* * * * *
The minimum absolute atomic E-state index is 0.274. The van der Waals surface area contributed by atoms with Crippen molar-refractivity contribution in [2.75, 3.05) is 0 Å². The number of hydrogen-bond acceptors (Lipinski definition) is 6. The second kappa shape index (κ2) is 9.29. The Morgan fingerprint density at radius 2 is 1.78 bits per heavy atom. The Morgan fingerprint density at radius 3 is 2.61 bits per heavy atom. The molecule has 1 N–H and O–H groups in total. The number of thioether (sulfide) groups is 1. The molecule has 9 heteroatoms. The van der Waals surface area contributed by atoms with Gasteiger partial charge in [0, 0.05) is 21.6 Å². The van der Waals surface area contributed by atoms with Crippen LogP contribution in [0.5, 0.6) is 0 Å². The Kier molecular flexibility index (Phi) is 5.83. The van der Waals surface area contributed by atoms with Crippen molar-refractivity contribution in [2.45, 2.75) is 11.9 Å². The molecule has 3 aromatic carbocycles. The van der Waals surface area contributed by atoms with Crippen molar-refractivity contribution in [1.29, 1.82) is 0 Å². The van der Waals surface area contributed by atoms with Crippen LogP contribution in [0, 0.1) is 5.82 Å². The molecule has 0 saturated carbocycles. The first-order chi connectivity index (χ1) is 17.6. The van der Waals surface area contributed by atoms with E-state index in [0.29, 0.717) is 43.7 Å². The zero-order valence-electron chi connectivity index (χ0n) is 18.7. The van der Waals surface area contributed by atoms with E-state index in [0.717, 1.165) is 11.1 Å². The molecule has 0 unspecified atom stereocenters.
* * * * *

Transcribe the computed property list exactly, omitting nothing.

The minimum absolute atomic E-state index is 0.274. The van der Waals surface area contributed by atoms with Crippen molar-refractivity contribution in [2.75, 3.05) is 0 Å². The number of hydrogen-bond acceptors (Lipinski definition) is 6. The second kappa shape index (κ2) is 9.29. The Morgan fingerprint density at radius 2 is 1.78 bits per heavy atom. The Morgan fingerprint density at radius 3 is 2.61 bits per heavy atom. The molecule has 1 N–H and O–H groups in total. The number of thioether (sulfide) groups is 1. The molecule has 9 heteroatoms. The van der Waals surface area contributed by atoms with Gasteiger partial charge in [0, 0.05) is 21.6 Å². The van der Waals surface area contributed by atoms with Crippen LogP contribution in [0.5, 0.6) is 0 Å². The Kier molecular flexibility index (Phi) is 5.83. The van der Waals surface area contributed by atoms with Crippen molar-refractivity contribution in [2.45, 2.75) is 11.9 Å². The molecule has 3 aromatic carbocycles. The van der Waals surface area contributed by atoms with Crippen molar-refractivity contribution in [1.29, 1.82) is 0 Å². The van der Waals surface area contributed by atoms with Crippen LogP contribution in [0, 0.1) is 5.82 Å². The molecule has 0 saturated carbocycles. The first-order chi connectivity index (χ1) is 17.6. The van der Waals surface area contributed by atoms with E-state index in [0.29, 0.717) is 43.7 Å². The zero-order valence-electron chi connectivity index (χ0n) is 18.7. The van der Waals surface area contributed by atoms with E-state index in [0.717, 1.165) is 11.1 Å². The molecule has 0 unspecified atom stereocenters.